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‘He Doesn’t Look Autistic,’ and Other Autism Misconceptions

This article originally appeared on the Buffington family blog.

Raising two sons with autism spectrum disorder (ASD), has helped me to see, in a very personal way, what ASD can look like. Before experiencing this for myself I had some of the same misconceptions that many people have about ASD. As I speak to people about this disorder I often get the same questions and I wanted to address those questions/concerns/misconceptions to help raise awareness and understanding. I also want to emphasize that I am addressing them from my limited personal experiences and not as a medical professional.

Autism Misconceptions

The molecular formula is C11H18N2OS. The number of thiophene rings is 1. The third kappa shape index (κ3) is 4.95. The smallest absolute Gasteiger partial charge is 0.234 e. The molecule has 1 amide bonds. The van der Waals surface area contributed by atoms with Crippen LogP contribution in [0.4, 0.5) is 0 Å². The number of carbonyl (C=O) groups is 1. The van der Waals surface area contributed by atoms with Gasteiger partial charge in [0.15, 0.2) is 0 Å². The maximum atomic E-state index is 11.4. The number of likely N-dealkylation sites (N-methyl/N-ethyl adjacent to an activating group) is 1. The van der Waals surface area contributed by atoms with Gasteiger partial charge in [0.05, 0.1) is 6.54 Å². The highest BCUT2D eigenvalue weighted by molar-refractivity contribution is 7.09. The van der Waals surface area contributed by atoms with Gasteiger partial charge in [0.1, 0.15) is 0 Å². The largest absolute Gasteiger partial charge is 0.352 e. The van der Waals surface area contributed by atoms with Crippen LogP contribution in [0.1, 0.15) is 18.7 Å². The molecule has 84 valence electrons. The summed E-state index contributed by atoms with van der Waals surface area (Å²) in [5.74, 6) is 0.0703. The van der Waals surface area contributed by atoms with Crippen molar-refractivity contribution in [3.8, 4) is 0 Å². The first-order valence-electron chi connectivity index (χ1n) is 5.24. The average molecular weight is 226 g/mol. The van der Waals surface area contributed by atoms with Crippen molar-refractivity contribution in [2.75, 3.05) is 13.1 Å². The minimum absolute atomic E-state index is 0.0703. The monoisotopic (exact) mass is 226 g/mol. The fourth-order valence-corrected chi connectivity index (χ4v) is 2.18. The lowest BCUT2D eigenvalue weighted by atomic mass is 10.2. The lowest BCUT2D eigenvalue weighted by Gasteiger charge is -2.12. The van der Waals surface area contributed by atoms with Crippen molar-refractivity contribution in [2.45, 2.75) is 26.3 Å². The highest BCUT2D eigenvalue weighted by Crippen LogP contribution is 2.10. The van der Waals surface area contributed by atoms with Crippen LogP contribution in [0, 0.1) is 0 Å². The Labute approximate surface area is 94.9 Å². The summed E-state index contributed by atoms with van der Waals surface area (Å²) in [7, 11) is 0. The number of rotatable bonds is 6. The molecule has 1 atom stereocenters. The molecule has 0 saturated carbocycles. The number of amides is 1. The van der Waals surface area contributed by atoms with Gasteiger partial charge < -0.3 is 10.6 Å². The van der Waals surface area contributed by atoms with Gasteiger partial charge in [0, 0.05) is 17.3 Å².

1.       He doesn’t look autistic. In the grocery store the other day our son was holding something we purchased and the cashier saw that he really didn’t want to let it go. She was very kind and used the hand held scanner to add the item to our list. As we were talking we thanked her for doing that and mentioned that we might have had a meltdown if we tried to pry it from his hands. She looked at him and said the phrase that we’ve heard a bunch of times, “he doesn’t look autistic.” There seems to be an idea out there that Autism is something you can see. Although autism is diagnosed by a series of symptoms, they are also not always present. Some people with ASD might be very social and make eye contact with you, while others would have a meltdown in a public place, some may have repetitive movements like shaking their head, or rocking, while others will not. On good days our sons with ASD might act ‘normal’ for several hours at a time. Taking a glance or even a serious look at a child will very rarely help you know if he is autistic.